1 Stops in optical systems (5.3) Hecht 5.3 Monday September 30, 2002.

Presentation on theme: "1 Stops in optical systems (5.3) Hecht 5.3 Monday September 30, 2002."— Presentation transcript:

1 Stops in optical systems (5.3) Hecht 5.3 Monday September 30, 2002

2 Stops in Optical Systems In any optical system, one is concerned with a number of things including: 1.The brightness of the image SS’ Two lenses of the same focal length (f), but diameter (D) differs More light collected from S by larger lens Bundle of rays from S, imaged at S’ is larger for larger lens Image of S formed at the same place by both lenses

3 Stops in Optical Systems Brightness of the image is determined primarily by the size of the bundle of rays collected by the system (from each object point) Stops can be used to reduce aberrations

4 Stops in Optical Systems How much of the object we see is determined by: (b) The field of View Q Q’ (not seen) Rays from Q do not pass through system We can only see object points closer to the axis of the system Field of view is limited by the system

5 Theory of Stops We wish to develop an understanding of how and where the bundle of rays are limited by a given optical system

6 Aperture Stop A stop is an opening (despite its name) in a series of lenses, mirrors, diaphragms, etc. The stop itself is the boundary of the lens or diaphragm Aperture stop: that element of the optical system that limits the cone of light from any particular object point on the axis of the system

7 Aperture Stop (AS) O

8 Entrance Pupil (E n P) is defined to be the image of the aperture stop in all the lenses preceding it (i.e. to the left of AS - if light travels left to right) O L1L1L1L1 E E E’ E’ How big does the aperture stop look to someone at O E n P – defines the cone of rays accepted by the system F1’F1’F1’F1’ E’E’ = E n P

9 Exit Pupil (E x P) The exit pupil is the image of the aperture stop in the lenses coming after it (i.e. to the right of the AS) O L1L1L1L1 E E E’’ E’’ F2’F2’F2’F2’ E”E” = E x P

10 Location of Aperture Stop (AS) In a complex system, the AS can be found by considering each element in the system The element which gives the entrance pupil subtending the smallest angle at the object point O is the AS Example, Telescope eyepiece Objective=AS=E n P

11 Example: Eyepiece E E 9 cm Ф 1 = 1 cm Ф 2 = 2 cm f 1 ’ = 6 cm f 2 ’ = 2 cm Ф D = 1 cm 1 cm 3 cm O

12 Example: Eyepiece Find aperture stop for s = 9 cm in front of L 1. To do so, treat each element in turn – find E n P for each (a) Lens 1 – no elements to the left tan µ 1 = 1/9 defines cone of rays accepted 9 cm 1 cm O µ1µ1µ1µ1

13 Example: Eyepiece Find aperture stop for s = 9 cm in front of Diaphragm. Find E n P (b) Diaphragm – lens 1 to the left E E 9 cm 1 cm Ф D ’ = 1.2 cm E’ E’ 1.2 cm Look at the system from behind the slide O

14 Example: Eyepiece Calculate maximum angle of cone of rays accepted by entrance pupil of diaphragm E’ E’ O 0.6 cm 9 + 1.2 cm µ2µ2µ2µ2 tan µ 2 = 0.6/10.2 ≈ 1/17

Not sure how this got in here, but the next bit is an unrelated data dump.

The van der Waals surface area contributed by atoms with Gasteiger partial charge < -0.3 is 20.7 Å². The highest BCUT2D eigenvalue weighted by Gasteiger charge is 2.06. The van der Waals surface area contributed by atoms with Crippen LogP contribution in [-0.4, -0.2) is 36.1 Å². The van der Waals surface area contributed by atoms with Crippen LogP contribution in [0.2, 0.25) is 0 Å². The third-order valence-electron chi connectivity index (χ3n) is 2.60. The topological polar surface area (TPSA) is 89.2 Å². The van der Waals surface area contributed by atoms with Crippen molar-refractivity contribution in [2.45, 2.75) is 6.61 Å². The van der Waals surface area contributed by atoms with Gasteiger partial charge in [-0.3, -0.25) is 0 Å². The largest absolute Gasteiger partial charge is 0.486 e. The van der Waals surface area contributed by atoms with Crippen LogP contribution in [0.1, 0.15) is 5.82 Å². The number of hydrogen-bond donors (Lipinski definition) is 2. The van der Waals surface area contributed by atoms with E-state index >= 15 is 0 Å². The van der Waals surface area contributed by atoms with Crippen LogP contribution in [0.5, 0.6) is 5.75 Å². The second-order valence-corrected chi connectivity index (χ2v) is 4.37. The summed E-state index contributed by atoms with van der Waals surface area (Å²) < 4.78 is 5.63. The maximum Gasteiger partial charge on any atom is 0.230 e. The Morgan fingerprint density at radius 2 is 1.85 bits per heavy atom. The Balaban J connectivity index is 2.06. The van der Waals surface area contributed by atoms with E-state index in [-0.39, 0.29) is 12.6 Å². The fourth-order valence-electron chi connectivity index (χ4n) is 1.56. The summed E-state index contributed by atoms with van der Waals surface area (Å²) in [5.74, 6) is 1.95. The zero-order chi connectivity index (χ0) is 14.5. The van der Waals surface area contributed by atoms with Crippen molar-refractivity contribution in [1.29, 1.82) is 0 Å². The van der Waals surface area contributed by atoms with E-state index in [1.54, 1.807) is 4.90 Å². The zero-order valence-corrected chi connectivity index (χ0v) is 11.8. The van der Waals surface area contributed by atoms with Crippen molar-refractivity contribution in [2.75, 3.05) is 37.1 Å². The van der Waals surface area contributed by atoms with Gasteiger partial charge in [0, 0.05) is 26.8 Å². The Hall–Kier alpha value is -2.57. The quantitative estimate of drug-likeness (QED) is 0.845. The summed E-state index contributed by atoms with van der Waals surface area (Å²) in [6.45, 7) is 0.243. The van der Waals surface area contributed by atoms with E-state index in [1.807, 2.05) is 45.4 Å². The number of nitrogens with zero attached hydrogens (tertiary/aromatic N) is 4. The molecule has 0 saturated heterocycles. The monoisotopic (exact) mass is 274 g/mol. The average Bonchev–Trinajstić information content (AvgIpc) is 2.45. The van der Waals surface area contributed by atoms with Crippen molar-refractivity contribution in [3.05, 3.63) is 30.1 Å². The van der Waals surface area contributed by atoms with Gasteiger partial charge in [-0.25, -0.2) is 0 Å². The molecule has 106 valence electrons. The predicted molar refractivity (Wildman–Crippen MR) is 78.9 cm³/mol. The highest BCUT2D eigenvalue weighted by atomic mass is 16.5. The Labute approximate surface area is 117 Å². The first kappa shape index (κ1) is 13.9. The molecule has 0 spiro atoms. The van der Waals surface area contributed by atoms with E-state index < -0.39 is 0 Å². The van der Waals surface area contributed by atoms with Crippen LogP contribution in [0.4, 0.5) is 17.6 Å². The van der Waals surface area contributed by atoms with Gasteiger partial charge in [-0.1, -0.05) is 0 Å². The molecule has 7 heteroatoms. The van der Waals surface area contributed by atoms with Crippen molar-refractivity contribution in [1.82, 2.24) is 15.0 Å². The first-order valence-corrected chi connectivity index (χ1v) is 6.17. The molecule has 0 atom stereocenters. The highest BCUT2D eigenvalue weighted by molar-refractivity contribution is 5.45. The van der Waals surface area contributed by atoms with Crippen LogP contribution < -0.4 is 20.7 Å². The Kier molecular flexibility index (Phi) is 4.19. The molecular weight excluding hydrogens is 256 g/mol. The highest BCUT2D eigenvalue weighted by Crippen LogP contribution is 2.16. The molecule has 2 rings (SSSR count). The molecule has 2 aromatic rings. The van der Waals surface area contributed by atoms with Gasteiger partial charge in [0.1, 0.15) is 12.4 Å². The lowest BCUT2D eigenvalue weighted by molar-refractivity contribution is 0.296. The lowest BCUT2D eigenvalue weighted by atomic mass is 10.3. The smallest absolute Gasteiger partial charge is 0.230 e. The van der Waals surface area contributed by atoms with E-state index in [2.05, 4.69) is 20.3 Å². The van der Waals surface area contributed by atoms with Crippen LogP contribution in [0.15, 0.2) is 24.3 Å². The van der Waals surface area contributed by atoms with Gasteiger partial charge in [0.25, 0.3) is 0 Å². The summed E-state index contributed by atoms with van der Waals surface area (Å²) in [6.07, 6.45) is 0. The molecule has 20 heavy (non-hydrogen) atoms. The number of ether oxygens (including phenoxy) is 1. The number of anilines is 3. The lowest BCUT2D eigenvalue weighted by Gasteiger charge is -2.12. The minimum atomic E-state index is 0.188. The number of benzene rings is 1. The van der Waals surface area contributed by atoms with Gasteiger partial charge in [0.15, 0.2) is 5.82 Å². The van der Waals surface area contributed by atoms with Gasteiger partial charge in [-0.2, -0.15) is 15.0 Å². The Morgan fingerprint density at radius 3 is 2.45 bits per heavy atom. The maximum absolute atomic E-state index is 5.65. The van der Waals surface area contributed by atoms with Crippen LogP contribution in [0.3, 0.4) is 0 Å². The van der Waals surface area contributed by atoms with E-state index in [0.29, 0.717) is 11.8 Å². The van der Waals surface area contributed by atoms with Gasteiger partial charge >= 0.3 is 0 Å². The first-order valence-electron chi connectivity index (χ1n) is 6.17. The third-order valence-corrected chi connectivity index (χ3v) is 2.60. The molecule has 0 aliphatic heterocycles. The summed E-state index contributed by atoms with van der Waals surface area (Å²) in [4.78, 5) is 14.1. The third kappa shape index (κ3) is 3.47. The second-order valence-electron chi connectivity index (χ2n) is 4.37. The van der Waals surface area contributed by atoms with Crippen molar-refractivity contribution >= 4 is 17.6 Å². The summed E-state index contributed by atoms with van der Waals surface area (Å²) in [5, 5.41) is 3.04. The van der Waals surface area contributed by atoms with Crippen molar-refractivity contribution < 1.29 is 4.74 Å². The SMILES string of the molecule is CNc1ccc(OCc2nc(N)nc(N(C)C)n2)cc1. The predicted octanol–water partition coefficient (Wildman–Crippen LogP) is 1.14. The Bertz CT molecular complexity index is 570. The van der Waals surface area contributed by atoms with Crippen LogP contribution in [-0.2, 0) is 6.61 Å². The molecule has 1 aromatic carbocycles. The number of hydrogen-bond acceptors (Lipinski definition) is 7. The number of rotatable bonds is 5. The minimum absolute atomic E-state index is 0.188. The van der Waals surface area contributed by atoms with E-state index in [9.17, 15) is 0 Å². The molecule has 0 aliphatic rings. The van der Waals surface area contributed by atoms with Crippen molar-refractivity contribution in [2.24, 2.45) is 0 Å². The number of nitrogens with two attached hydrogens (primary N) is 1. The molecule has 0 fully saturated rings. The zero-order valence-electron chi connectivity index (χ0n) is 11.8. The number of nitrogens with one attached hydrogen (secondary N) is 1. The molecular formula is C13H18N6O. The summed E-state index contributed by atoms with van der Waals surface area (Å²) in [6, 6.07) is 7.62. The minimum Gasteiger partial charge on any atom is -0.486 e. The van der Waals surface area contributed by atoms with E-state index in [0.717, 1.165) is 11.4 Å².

15 Example: Eyepiece (c) Lens 2 – 4 cm to the left of lens 1 Ф 2 ’ = 6 cm Look at the system from behind the slide 9 cm 4 cm O Ф 2 = 2 cm

16 Example: Eyepiece Calculate maximum angle of cone of rays accepted by entrance pupil of lens 2. O 3 cm 9 + 12 cm µ3µ3µ3µ3 tan µ 3 = 3/21 = 1/7

17 Example: Eyepiece ComponentEntrance pupilAcceptance cone angle (degrees) Lens 1tan µ 1 = 1/96.3 Diaphragmtan µ 2 = 1/173.4 Lens 2tan µ 3 = 1/78.1 Thus µ 2 is the smallest angle The diaphragm is the element that limits the cone of rays from O Diaphragm = Aperture Stop

18 Example: Eyepiece Entrance pupil is the image of the diaphragm in L 1. 9 cm E’ E’ 1.2 cm O µ 2 = tan -1 (1/17) Ф D ’ = 1.2 cm EnPEnPEnPEnP

19 Example: Eyepiece Exit pupil is the image of the aperture stop (diaphragm) in L 2. E E 9 cm f 2 ’ = 2 cm Ф D = 1 cm 1 cm 3 cm O Ф 2 ’ = 2 cm

20 Example: Eyepiece E E f 2 ’ = 2 cm Ф D = 1 cm 3 cm O Ф E x P ’ = 2 cm E’ E’ 6 cm ExPExPExPExP

21 Chief Ray for each bundle of rays, the light ray which passes through the centre of the aperture stop is the chief ray after refraction, the chief ray must also pass through the centre of the exit and entrance pupils since they are conjugate to the aperture stop E n P and E x P are also conjugate planes of the complete system

22 Marginal Ray Those rays (for a given object point) that pass through the edge of the entrance and exit pupils (and aperture stop).

23 Ray tracing with pupils and stops P’ Q’ O EnPEnPEnPEnP Q’’ P’’ ExPExPExPExP P Q AS T Marginal Rays from T,O Must proceed towards edges of E n PMust proceed towards edges of E n P Refracted at L 1 to pass through edge of ASRefracted at L 1 to pass through edge of AS Refracted at L 2 to pass (exit) through E x P.Refracted at L 2 to pass (exit) through E x P. L1L1L1L1 L2L2L2L2 Chief Ray from T Proceed toward centre of E n PProceed toward centre of E n P Refracted at L 1 to pass though centre of ASRefracted at L 1 to pass though centre of AS Refracted at L 2 to pass (exit) through centre of E x PRefracted at L 2 to pass (exit) through centre of E x PT’ O’

24 Exit Pupil Defines the bundle of rays at the image O Q’’ P’’ T T’ O’ α’α’α’α’

25 Field Stop That component of the optical system that limits the field of view θ A d θ = angular field of view A = field of view at distance d

Download ppt "1 Stops in optical systems (5.3) Hecht 5.3 Monday September 30, 2002."

Similar presentations